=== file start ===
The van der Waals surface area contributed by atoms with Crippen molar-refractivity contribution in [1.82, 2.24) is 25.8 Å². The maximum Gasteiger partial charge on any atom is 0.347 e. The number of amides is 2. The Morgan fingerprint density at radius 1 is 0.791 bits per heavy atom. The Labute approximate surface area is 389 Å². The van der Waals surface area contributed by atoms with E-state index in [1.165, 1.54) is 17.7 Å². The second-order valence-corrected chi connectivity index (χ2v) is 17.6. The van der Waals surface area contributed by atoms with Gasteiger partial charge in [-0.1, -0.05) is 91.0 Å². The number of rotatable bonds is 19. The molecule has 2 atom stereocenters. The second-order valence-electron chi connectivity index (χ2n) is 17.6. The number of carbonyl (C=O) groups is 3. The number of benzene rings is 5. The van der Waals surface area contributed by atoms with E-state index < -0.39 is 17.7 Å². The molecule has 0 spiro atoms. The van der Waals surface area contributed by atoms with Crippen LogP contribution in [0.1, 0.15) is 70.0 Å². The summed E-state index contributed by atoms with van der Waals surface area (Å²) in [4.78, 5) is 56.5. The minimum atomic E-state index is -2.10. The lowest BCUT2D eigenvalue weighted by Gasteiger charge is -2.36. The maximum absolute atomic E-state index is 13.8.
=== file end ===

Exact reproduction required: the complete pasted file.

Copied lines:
The van der Waals surface area contributed by atoms with Crippen molar-refractivity contribution in [1.82, 2.24) is 25.8 Å². The maximum Gasteiger partial charge on any atom is 0.347 e. The number of amides is 2. The Morgan fingerprint density at radius 1 is 0.791 bits per heavy atom. The Labute approximate surface area is 389 Å². The van der Waals surface area contributed by atoms with E-state index in [1.165, 1.54) is 17.7 Å². The second-order valence-corrected chi connectivity index (χ2v) is 17.6. The van der Waals surface area contributed by atoms with Gasteiger partial charge in [-0.1, -0.05) is 91.0 Å². The number of rotatable bonds is 19. The molecule has 2 atom stereocenters. The second-order valence-electron chi connectivity index (χ2n) is 17.6. The number of carbonyl (C=O) groups is 3. The number of benzene rings is 5. The van der Waals surface area contributed by atoms with E-state index < -0.39 is 17.7 Å². The molecule has 0 spiro atoms. The van der Waals surface area contributed by atoms with Crippen LogP contribution in [0.1, 0.15) is 70.0 Å². The summed E-state index contributed by atoms with van der Waals surface area (Å²) in [4.78, 5) is 56.5. The minimum atomic E-state index is -2.10. The lowest BCUT2D eigenvalue weighted by Gasteiger charge is -2.36. The maximum absolute atomic E-state index is 13.8.